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Amber Coady (Florida State University)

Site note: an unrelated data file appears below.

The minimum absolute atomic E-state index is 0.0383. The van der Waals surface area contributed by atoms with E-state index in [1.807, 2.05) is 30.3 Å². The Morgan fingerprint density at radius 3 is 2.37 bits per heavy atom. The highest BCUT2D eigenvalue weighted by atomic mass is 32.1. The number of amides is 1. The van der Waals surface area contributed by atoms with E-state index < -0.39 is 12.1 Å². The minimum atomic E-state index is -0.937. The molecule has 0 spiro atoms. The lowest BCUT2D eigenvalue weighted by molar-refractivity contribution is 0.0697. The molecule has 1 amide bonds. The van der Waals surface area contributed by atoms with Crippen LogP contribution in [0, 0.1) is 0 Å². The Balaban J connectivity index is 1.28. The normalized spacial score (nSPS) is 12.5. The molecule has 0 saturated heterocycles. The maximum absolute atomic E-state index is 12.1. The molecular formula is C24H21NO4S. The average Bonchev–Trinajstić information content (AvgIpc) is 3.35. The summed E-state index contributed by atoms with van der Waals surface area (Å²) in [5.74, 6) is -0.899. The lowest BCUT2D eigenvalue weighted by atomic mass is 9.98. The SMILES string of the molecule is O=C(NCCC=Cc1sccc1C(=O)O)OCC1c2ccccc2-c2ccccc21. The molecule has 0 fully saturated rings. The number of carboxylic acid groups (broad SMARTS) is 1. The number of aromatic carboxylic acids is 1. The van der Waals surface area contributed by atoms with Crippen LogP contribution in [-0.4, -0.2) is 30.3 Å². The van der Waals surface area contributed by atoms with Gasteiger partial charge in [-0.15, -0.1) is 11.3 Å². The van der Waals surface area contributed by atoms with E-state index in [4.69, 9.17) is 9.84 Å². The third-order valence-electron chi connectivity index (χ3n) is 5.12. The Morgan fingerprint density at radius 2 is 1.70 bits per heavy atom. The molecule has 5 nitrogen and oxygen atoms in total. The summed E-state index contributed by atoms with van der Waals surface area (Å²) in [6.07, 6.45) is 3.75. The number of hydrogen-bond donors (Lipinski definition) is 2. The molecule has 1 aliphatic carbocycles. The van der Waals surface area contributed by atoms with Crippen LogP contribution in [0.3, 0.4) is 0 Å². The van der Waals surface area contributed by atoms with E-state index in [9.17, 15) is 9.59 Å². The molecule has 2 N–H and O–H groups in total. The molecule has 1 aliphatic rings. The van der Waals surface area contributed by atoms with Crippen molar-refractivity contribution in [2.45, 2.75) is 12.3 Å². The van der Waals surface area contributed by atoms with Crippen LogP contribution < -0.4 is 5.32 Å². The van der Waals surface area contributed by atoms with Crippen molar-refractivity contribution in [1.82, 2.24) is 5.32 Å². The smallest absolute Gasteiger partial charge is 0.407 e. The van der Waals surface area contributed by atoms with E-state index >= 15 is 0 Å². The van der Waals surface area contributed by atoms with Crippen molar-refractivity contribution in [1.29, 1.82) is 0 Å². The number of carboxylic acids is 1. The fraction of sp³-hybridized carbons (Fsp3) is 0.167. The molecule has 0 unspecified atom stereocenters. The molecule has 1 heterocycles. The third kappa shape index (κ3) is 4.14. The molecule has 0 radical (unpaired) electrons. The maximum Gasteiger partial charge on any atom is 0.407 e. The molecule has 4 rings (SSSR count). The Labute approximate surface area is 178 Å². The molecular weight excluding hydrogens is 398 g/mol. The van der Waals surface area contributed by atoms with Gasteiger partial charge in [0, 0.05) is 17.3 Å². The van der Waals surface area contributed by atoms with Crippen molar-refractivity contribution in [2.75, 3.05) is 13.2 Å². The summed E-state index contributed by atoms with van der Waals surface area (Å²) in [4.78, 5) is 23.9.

Despite its details, the diarrheic flow of words in Samuel Beckett's That Time -- which is interrupted only by the brief interludes of Listener's breathing, opened eyes, and final toothless smile -- betrays more about what Listener has forgotten than about what he remembers. Voices A, B, and C (all Listener’s) repeatedly ask “was that the time or was that another time”, and the question is one of the voices’ few points of intersection in the play’s text. The disconnection of Listener from his past(s) is mirrored in That Time by the separation between Listener’s body and his voice(s). These separations are so severe that his voices seem to metamorphose into outside interrogators or auditory hallucinations, a sense that is compounded by the fact that the play’s audience (provided it hasn’t read the play) -- unlike its readers -- is unaware that the voices A, B, and C belong to Listener. In his rehearsal notes to the German premiere of That Time (German: Damals), Walter Asmus notes Beckett’s “comments on the silence after each of the three parts [of the play]: In these moments the man comes back to the present”, and on the tenuousness of the connection between the voices and Listener‘s responses: “It is not decided whether he opens his eyes and the voice stops for that reason of whether the voice stops and therefore he opens his eyes” (On Beckett 348). Listener’s voices try to dam the loss of specific memory, paradoxically, with a flood of words and questions, but they fail. In the face of this fragmentary flood, Listener remains silent, his regular breathing only a stopgap to the jagged holes -- the toothless spaces -- in his memory
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